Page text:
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      The Hunting Ground Review

      The Hunting Ground poster

      The Hunting Ground

      Michael Phillips, Chicago Tribune

      From its first moments, the new documentary "The Hunting Ground" instills a sense of dread that is very, very tough to shake.

      To the tune of "Pomp and Circumstance," filmmakers Kirby Dick and Amy Ziering introduce us to a variety of high school graduates, captured on what appears to be cellphone camera footage, each receiving news of their college acceptance. "I got in!" one girl whoops with joy. We're being set up, deliberately, for a terrible turn of events. Deeply felt, if factually blurry at times, the film stokes our outrage over collegiate assault statistics, and the ways the campus fraternity and athletics subcultures get away with everything but murder.

      The stories in "The Hunting Ground" break your heart. Dick and Ziering focus on rape survivors Andrea Pino and Annie Clark, former students at the University of North Carolina at Chapel Hill. Clark says she was assaulted before her freshman year officially began. Think of the rape, she says she was told by an unnamed college administrator, as a football game: "If you look back, what would you have done differently?"

      Throughout "The Hunting Ground," we hear painful variations on this theme of victim-blaming. There's a strong activist streak in the film, in its blunt advocacy and in its focus on Pino and Clark. In 2013, the women filed a Title IX charge against UNC for its handling of campus rape cases. The charge is now being examined by the U.S. Department of Education. The film follows Pino and Clark on a road trip all over the U.S., gathering support.

      When the father of the late Lizzy Seeberg talks about his daughter, who committed suicide after an alleged assault on the St. Mary's College campus in Indiana, it's enough to make you weep. The man she accused was on the field, playing for the University of Notre Dame, at the time the police claimed to be conducting a search.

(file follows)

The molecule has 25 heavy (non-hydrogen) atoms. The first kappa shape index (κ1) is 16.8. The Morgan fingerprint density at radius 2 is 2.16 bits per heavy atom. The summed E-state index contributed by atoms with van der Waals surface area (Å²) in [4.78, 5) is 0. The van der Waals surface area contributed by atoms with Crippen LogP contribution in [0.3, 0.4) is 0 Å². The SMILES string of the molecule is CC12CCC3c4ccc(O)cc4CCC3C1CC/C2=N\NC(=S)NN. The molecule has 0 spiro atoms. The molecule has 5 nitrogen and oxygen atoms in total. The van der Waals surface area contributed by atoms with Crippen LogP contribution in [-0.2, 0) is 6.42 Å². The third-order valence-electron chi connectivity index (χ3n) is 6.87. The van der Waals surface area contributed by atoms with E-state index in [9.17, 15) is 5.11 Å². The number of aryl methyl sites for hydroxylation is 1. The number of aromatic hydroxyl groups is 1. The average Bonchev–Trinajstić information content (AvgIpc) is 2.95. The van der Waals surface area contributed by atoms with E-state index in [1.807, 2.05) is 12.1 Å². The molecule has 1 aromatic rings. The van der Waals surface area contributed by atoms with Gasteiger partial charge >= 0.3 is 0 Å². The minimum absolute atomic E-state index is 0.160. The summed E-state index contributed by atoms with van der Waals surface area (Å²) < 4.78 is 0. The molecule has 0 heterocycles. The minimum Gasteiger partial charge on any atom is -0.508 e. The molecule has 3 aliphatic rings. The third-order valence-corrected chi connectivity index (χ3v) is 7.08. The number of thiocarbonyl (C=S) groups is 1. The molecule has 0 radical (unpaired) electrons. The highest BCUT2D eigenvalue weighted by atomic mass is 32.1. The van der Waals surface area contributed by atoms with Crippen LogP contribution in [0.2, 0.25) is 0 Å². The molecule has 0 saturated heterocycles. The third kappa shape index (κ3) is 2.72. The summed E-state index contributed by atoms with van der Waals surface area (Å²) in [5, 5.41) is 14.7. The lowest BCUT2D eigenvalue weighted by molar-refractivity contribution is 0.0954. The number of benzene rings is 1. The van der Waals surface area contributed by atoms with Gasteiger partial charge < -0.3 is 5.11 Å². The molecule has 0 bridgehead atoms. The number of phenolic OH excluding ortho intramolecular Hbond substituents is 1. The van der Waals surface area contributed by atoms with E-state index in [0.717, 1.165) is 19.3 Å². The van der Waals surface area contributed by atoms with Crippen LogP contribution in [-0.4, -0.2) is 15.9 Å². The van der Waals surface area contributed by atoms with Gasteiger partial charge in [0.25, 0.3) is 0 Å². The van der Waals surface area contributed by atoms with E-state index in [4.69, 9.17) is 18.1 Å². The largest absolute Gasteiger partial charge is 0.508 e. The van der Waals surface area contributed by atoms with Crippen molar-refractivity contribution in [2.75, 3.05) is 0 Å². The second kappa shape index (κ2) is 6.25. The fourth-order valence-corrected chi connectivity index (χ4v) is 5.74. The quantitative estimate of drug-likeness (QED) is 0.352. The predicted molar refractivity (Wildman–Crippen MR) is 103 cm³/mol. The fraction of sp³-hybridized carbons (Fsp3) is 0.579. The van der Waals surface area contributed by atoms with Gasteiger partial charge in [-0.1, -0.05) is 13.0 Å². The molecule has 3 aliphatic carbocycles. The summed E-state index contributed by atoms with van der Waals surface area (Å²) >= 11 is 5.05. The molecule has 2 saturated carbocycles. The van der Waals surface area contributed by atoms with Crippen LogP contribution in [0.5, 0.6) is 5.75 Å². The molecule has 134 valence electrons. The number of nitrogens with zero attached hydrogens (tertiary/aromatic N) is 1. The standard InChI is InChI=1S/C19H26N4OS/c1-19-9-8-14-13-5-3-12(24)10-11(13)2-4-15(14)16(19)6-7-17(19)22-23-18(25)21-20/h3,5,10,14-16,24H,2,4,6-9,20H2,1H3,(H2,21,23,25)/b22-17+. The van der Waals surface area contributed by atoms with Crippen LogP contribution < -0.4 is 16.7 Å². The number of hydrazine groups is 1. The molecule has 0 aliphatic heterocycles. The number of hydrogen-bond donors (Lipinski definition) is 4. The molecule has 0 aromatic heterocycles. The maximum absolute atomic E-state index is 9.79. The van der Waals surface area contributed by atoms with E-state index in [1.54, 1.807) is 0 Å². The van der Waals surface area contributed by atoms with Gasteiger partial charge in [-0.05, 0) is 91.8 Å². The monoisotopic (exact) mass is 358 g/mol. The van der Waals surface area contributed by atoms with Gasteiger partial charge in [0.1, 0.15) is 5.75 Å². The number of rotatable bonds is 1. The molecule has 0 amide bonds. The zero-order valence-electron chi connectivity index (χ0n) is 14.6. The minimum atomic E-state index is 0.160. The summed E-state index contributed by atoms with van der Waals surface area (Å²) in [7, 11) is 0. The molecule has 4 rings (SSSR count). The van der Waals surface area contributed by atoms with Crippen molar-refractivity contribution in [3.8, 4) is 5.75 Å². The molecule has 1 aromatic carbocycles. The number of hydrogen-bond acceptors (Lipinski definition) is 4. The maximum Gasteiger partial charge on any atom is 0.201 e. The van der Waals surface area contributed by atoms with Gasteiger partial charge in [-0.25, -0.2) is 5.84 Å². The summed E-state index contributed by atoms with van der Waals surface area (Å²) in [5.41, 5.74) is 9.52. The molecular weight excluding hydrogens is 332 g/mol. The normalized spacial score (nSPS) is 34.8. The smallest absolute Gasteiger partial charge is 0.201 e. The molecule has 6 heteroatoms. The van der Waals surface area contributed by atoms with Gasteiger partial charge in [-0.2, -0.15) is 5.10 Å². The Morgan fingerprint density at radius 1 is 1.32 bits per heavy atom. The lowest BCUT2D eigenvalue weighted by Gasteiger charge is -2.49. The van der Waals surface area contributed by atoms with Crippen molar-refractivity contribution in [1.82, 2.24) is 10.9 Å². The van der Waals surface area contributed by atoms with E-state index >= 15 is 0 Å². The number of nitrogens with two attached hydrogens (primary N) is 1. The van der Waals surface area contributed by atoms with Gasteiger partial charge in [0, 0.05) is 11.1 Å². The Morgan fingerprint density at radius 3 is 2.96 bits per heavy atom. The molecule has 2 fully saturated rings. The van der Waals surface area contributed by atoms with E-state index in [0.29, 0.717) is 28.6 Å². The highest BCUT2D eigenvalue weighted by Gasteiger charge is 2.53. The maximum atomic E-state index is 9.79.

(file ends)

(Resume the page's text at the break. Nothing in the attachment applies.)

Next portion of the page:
Former Florida State University quarterback and Heisman Trophy winner Jameis Winston becomes a symbol of sports superstar privilege in "The Hunting Ground." In fresh interview footage, Erica Kinsman claims she was drugged and assaulted by Winston; the FSU quarterback, currently a top NFL draft pick, was cleared by FSU, and we're told that the law enforcement official investigating the case declined to collect DNA samples.

      According to the film's sources and statistics, 90 percent of reported assaults are acquaintance rapes. Student athletes commit nearly one out of every five assaults. Eighty-eight percent of rapes go unreported; in 2012, nearly half of all U.S. colleges and universities reported zero sexual assaults on their campuses. Nobody believes that last figure, and few would question the filmmakers' implication that there is something cruel and hateful about what is happening, still, to so many of our children. When so much of the popular culture has turned into a booze-soaked frat house, is it any wonder that Sigma Alpha Epsilon's acronym has become a national sick joke, standing for "Sexual Assault Expected"?

      Co-directors Dick and Ziering made "The Invisible War," which dealt with assaults reported and unreported within the U.S. military. "The Hunting Ground" covers a tremendous amount of ground, not always carefully. The on-camera subjects are dangerously light on official collegiate administrative voices, evasive or otherwise. The tension sometimes feels rigged, and the mushy, ominous wall of scare music from composer Miriam Cutler does not help our understanding. But Pino and Clark, and so many others, exhibit true heroism. The system didn't do right by them, and the film takes heart from their efforts to show why it needs fixing so badly.

      MPAA rating: PG-13 (for disturbing thematic material involving sexual assault and for language).

      Running time: 1:43

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